- Associated Press - Thursday, October 8, 2015

KITTANNING, Pa. (AP) - A county jail warden is resigning after the escape of an inmate who is charged with killing a woman while he was on the run.

The Armstrong County Prison Board on Thursday announced David Hogue’s resignation. The resignation is effective Nov. 12, the Pittsburgh Post-Gazette first reported.

The resignation comes less than two weeks after District Attorney Scott Andreassi recommended sweeping reforms following Robert Crissman’s July 30 escape from the jail in Kittanning, about 40 miles northeast of Pittsburgh.

The 38-year-old inmate was a member of the trusties program that allowed him to walk outside to get breakfast trays for other inmates before he took off. He is accused of beating and strangling an acquaintance, 55-year-old Tammy Long, shortly after his escape.

Crissman’s lawyer, Charles Pascal Jr., has praised the report calling for reforms but has declined to speak specifically about the charges Crissman faces. Crissman remains jailed in a neighboring county awaiting trial.

Hogue had been suspended without pay since August, but county officials said that was done primarily so Andreassi’s investigation and another by a private contractor could review the jail’s policies without the appearance of bias or interference.

Rich Fink, a county commissioner and prison board chairman, told the (Kittanning) Leader-Times that Hogue wasn’t pressured to resign and that the board hadn’t planned to fire him.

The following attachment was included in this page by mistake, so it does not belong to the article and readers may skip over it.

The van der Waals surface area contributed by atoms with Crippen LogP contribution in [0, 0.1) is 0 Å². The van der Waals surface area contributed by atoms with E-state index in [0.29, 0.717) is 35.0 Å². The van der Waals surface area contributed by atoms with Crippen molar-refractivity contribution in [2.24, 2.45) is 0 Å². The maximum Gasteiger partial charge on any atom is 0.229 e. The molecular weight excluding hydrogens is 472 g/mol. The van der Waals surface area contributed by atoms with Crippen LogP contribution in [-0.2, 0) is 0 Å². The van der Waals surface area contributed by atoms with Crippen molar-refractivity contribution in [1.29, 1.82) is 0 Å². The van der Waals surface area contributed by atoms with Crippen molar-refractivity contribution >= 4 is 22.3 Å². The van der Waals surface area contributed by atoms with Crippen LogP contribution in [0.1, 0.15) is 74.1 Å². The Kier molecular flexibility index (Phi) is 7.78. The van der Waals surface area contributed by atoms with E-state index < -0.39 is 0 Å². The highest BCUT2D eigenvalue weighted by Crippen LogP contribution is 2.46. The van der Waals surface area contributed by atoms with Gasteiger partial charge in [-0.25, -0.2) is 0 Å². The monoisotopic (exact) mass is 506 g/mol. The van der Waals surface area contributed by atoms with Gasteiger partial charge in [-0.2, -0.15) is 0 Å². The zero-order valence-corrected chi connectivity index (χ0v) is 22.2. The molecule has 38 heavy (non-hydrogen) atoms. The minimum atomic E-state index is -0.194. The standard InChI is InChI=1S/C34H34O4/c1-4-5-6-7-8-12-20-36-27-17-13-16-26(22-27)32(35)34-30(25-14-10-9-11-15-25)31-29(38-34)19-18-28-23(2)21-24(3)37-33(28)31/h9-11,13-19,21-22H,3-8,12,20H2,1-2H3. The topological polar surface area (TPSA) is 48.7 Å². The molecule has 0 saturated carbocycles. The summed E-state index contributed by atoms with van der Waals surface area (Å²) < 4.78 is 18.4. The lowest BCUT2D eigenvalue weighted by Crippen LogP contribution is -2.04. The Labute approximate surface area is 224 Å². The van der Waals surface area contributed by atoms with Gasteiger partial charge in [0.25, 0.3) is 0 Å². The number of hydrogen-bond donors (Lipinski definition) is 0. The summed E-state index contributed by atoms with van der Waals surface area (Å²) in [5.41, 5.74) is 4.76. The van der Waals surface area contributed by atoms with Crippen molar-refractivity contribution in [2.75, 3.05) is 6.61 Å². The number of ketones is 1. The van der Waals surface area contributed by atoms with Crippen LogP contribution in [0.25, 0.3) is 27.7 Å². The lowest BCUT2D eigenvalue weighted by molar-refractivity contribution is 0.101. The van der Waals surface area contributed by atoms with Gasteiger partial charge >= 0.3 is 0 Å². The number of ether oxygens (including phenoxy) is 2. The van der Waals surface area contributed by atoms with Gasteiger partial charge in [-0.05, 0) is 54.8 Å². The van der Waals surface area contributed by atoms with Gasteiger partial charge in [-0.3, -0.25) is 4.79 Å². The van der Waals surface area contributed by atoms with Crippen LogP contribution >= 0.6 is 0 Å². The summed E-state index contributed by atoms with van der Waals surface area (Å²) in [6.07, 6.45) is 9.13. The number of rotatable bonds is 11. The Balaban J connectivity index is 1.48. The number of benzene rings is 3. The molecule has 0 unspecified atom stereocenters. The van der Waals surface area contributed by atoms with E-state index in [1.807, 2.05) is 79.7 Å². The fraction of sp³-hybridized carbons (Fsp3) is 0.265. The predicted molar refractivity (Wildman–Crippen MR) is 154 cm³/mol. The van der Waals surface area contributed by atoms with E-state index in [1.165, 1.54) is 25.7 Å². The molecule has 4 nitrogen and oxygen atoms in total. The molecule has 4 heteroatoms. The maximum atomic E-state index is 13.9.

Hogue “could’ve returned to the job with a little management training,” Fink said. “He could’ve returned to run an effective jail.”

Hogue, a 31-year jail employee who’s been the warden since 2006, could not be immediately reached for comment.

The prison board has received the private contractor’s report but doesn’t expect to release it publicly until next week.

Andreassi wants changes to the trusties program and more staffing during the midnight to 8 a.m. shift when Crissman escaped. He also noted that the jail had a reputation for being lax.

But much of his report centered on the fact that Crissman was jailed on a parole violation for a drug conviction and told authorities he had used heroin shortly before his arrest, which occurred a few days before he escaped.

Despite that, Andreassi found that Crissman wasn’t tested for drugs or given the recommended three-day detox. Instead, he was placed in a cell, where cellmates and guards said it appeared Crissman was still in withdrawal, the report said.

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